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CDC director invokes AIDS comparison to rally Ebola response




U.S. Centers for Disease Control and Prevention Director Thomas Frieden joins finance ministers and representatives from around the world for a meeting on the Ebola crisis during the International Monetary Fund-World Bank Group annual meetings October 9, 2014 in Washington, DC. Sierra Leone President Bai Koroma and Liberia President Ellen Johnson Sirleaf joined the conference via video link.
U.S. Centers for Disease Control and Prevention Director Thomas Frieden joins finance ministers and representatives from around the world for a meeting on the Ebola crisis during the International Monetary Fund-World Bank Group annual meetings October 9, 2014 in Washington, DC. Sierra Leone President Bai Koroma and Liberia President Ellen Johnson Sirleaf joined the conference via video link.
Chip Somodevilla/Getty Images

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Dr. Tom Frieden, director of the Centers for Disease Control, commenting on the Ebola outbreak yesterday said, "[I]n the thirty years I've been working in public health, the only thing like this has been AIDS.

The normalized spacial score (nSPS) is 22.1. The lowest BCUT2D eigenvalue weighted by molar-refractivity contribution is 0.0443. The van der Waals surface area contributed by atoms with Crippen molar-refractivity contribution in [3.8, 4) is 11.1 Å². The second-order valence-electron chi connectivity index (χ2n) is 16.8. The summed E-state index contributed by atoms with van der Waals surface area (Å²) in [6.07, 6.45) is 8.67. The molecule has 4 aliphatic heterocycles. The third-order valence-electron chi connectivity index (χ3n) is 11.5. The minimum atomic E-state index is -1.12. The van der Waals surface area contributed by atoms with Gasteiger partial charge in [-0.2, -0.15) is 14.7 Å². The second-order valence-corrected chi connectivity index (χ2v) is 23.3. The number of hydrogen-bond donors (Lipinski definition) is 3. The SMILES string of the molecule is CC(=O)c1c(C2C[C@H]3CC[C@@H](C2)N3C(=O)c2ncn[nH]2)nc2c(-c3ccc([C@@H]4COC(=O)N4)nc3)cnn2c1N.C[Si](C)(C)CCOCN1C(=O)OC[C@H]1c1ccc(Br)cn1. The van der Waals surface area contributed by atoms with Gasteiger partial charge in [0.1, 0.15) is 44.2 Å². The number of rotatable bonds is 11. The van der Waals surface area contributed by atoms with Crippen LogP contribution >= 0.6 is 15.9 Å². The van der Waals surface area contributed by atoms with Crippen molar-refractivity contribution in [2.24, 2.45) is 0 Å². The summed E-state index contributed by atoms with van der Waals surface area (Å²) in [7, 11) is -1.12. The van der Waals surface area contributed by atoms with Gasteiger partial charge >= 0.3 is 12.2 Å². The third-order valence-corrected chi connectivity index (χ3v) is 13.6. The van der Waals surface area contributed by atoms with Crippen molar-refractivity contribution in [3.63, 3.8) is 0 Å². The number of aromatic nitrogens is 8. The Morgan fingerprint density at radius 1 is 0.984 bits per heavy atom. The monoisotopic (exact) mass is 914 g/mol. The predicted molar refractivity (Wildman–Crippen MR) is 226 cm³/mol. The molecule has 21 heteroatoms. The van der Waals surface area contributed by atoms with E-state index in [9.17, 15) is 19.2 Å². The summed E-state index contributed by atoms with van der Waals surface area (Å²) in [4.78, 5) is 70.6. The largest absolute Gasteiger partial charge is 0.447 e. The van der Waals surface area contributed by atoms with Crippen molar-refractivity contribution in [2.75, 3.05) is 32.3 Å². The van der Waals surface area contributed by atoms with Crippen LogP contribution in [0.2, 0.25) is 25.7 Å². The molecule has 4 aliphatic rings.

And we have to work now so that this is not the world's next AIDS." Today, the U.N. special envoy on Ebola said the number of cases is probably doubling every three-to-four weeks and the response needs to be 20 times greater than it was at the beginning of October to control the rapid advance of the deadly virus. Public health expert Philip Alcabes told AirTalk, "In my view, from an epidemiological standpoint, Ebola looks nothing like AIDS." In Alcabes' analysis, Dr. Frieden's comments were intended to get Americans to pay attention to Africa, in the same way AIDS became a rallying cry in the 1980s.

What's your view of Dr. Frieden's comments? What can we learn from early failures in the response to HIV/AIDS when that disease first emerged?

Guest:

Philip Alcabes, Ph.D, professor of public health at Adelphi University; author of "Dread: How Fear and Fantasy have fueled Epidemics from the Black Death to Avian Flu"